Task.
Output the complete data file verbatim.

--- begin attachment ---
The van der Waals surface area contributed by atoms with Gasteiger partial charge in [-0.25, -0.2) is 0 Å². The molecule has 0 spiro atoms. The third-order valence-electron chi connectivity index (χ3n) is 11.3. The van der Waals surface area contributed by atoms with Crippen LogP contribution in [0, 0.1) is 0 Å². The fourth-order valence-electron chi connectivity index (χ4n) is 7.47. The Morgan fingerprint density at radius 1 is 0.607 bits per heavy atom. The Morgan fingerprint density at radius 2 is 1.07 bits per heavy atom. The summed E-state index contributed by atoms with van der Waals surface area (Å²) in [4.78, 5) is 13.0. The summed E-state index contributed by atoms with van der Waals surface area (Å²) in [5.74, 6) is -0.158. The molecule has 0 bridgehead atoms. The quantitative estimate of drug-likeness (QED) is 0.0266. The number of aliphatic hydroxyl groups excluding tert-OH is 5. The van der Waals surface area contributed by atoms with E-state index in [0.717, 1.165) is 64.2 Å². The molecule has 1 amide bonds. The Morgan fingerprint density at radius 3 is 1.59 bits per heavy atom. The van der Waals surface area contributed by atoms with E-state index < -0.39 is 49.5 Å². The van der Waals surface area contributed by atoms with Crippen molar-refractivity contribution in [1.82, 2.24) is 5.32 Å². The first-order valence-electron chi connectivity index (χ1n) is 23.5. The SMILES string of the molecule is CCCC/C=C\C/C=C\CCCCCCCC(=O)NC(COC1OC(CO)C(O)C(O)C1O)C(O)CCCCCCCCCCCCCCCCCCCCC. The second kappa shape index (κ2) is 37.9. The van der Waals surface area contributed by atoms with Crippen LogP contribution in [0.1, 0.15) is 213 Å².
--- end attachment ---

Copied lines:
The van der Waals surface area contributed by atoms with Gasteiger partial charge in [-0.25, -0.2) is 0 Å². The molecule has 0 spiro atoms. The third-order valence-electron chi connectivity index (χ3n) is 11.3. The van der Waals surface area contributed by atoms with Crippen LogP contribution in [0, 0.1) is 0 Å². The fourth-order valence-electron chi connectivity index (χ4n) is 7.47. The Morgan fingerprint density at radius 1 is 0.607 bits per heavy atom. The Morgan fingerprint density at radius 2 is 1.07 bits per heavy atom. The summed E-state index contributed by atoms with van der Waals surface area (Å²) in [4.78, 5) is 13.0. The summed E-state index contributed by atoms with van der Waals surface area (Å²) in [5.74, 6) is -0.158. The molecule has 0 bridgehead atoms. The quantitative estimate of drug-likeness (QED) is 0.0266. The number of aliphatic hydroxyl groups excluding tert-OH is 5. The van der Waals surface area contributed by atoms with E-state index in [0.717, 1.165) is 64.2 Å². The molecule has 1 amide bonds. The Morgan fingerprint density at radius 3 is 1.59 bits per heavy atom. The van der Waals surface area contributed by atoms with E-state index < -0.39 is 49.5 Å². The van der Waals surface area contributed by atoms with Crippen molar-refractivity contribution in [1.82, 2.24) is 5.32 Å². The first-order valence-electron chi connectivity index (χ1n) is 23.5. The SMILES string of the molecule is CCCC/C=C\C/C=C\CCCCCCCC(=O)NC(COC1OC(CO)C(O)C(O)C1O)C(O)CCCCCCCCCCCCCCCCCCCCC. The second kappa shape index (κ2) is 37.9. The van der Waals surface area contributed by atoms with Crippen LogP contribution in [0.1, 0.15) is 213 Å².